I'm writing a program that parses 10 websites, locates data files, saves the files, and then parses them to make data that can be readily used in the NumPy library. There are tons of errors this file encounters through bad links, poorly formed XML, missing entries, and other things I've yet to categorize. I initially made this program to handle errors like this:
try: do_stuff() except: pass
But now I want to log errors:
try: do_stuff() except Exception, err: print Exception, err
Note this is printing to a log file for later review. This usually prints very useless data. What I want is to print the exact same lines printed when the error triggers without the try-except intercepting the exception, but I don't want it to halt my program since it is nested in a series of for loops that I would like to see to completion.
Some other answer have already pointed out the traceback module.
Please notice that with
print_exc, in some corner cases, you will not obtain what you would expect. In Python 2.x:
import traceback try: raise TypeError("Oups!") except Exception, err: try: raise TypeError("Again !?!") except: pass traceback.print_exc()
...will display the traceback of the last exception:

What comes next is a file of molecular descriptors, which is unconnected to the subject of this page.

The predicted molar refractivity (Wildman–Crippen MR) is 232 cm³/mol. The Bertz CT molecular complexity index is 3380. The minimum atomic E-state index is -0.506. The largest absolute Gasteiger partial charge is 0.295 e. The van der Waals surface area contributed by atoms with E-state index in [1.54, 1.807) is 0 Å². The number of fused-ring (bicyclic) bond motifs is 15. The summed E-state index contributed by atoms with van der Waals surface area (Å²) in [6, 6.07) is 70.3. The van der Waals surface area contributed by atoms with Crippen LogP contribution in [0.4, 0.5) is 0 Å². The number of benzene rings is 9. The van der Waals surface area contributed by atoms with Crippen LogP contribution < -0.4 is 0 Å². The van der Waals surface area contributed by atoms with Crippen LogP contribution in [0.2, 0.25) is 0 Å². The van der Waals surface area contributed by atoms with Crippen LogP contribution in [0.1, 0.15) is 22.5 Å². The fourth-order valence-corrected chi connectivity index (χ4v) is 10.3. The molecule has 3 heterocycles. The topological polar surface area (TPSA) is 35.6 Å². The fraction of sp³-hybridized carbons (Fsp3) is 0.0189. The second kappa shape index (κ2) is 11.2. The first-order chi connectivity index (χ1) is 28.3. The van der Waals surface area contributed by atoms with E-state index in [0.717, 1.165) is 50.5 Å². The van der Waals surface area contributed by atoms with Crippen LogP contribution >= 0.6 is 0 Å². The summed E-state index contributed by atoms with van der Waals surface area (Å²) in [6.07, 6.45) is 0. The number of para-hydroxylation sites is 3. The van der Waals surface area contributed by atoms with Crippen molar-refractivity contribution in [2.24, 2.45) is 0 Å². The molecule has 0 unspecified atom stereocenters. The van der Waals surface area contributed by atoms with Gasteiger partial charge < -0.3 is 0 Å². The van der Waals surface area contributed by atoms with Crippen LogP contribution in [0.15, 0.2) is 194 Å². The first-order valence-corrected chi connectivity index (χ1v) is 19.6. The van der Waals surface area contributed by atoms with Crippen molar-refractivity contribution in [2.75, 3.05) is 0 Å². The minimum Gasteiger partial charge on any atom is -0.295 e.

Traceback (most recent call last): File "e.py", line 7, in <module> raise TypeError("Again !?!") TypeError: Again !?!
import traceback import sys try: raise TypeError("Oups!") except Exception, err: try: exc_info = sys.exc_info() # do you usefull stuff here # (potentially raising an exception) try: raise TypeError("Again !?!") except: pass # end of useful stuff finally: # Display the *original* exception traceback.print_exception(*exc_info) del exc_info
Traceback (most recent call last): File "t.py", line 6, in <module> raise TypeError("Oups!") TypeError: Oups!
Few pitfalls with this though:
From the doc of
Assigning the traceback return value to a local variable in a function that is handling an exception will cause a circular reference. This will prevent anything referenced by a local variable in the same function or by the traceback from being garbage collected. [...] If you do need the traceback, make sure to delete it after use (best done with a try ... finally statement)
but, from the same doc:
Beginning with Python 2.2, such cycles are automatically reclaimed when garbage collection is enabled and they become unreachable, but it remains more efficient to avoid creating cycles.
On the other hand, by allowing you to access the traceback associated with an exception, Python 3 produce a less surprising result:
import traceback try: raise TypeError("Oups!") except Exception as err: try: raise TypeError("Again !?!") except: pass traceback.print_tb(err.__traceback__)
... will display:
File "e3.py", line 4, in <module> raise TypeError("Oups!")